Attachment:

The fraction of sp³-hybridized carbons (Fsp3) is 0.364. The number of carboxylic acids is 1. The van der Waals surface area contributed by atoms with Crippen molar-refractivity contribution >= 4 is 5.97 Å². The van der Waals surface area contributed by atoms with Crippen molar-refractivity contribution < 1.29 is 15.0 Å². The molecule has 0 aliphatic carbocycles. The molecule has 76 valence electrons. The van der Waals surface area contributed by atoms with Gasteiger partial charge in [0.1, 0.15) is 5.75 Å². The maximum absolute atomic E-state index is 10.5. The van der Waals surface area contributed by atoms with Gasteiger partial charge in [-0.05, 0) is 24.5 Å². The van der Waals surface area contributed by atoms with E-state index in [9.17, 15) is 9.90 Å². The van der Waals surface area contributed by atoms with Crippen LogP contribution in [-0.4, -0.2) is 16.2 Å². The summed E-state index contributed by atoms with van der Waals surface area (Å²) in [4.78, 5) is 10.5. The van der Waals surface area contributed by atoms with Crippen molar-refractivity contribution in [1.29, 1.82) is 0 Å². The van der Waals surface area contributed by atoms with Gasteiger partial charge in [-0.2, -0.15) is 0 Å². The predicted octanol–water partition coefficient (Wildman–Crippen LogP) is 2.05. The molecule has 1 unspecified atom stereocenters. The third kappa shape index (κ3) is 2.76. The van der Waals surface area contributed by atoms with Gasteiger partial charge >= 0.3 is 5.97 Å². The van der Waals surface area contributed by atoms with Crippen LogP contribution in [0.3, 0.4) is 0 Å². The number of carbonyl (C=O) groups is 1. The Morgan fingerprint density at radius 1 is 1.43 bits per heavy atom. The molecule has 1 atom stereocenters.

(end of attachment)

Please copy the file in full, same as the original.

The fraction of sp³-hybridized carbons (Fsp3) is 0.364. The number of carboxylic acids is 1. The van der Waals surface area contributed by atoms with Crippen molar-refractivity contribution >= 4 is 5.97 Å². The van der Waals surface area contributed by atoms with Crippen molar-refractivity contribution < 1.29 is 15.0 Å². The molecule has 0 aliphatic carbocycles. The molecule has 76 valence electrons. The van der Waals surface area contributed by atoms with Gasteiger partial charge in [0.1, 0.15) is 5.75 Å². The maximum absolute atomic E-state index is 10.5. The van der Waals surface area contributed by atoms with Gasteiger partial charge in [-0.05, 0) is 24.5 Å². The van der Waals surface area contributed by atoms with E-state index in [9.17, 15) is 9.90 Å². The van der Waals surface area contributed by atoms with Crippen LogP contribution in [-0.4, -0.2) is 16.2 Å². The summed E-state index contributed by atoms with van der Waals surface area (Å²) in [4.78, 5) is 10.5. The van der Waals surface area contributed by atoms with Crippen molar-refractivity contribution in [1.29, 1.82) is 0 Å². The van der Waals surface area contributed by atoms with Gasteiger partial charge in [-0.2, -0.15) is 0 Å². The predicted octanol–water partition coefficient (Wildman–Crippen LogP) is 2.05. The molecule has 1 unspecified atom stereocenters. The third kappa shape index (κ3) is 2.76. The van der Waals surface area contributed by atoms with Gasteiger partial charge >= 0.3 is 5.97 Å². The van der Waals surface area contributed by atoms with Crippen LogP contribution in [0.3, 0.4) is 0 Å². The number of carbonyl (C=O) groups is 1. The Morgan fingerprint density at radius 1 is 1.43 bits per heavy atom. The molecule has 1 atom stereocenters.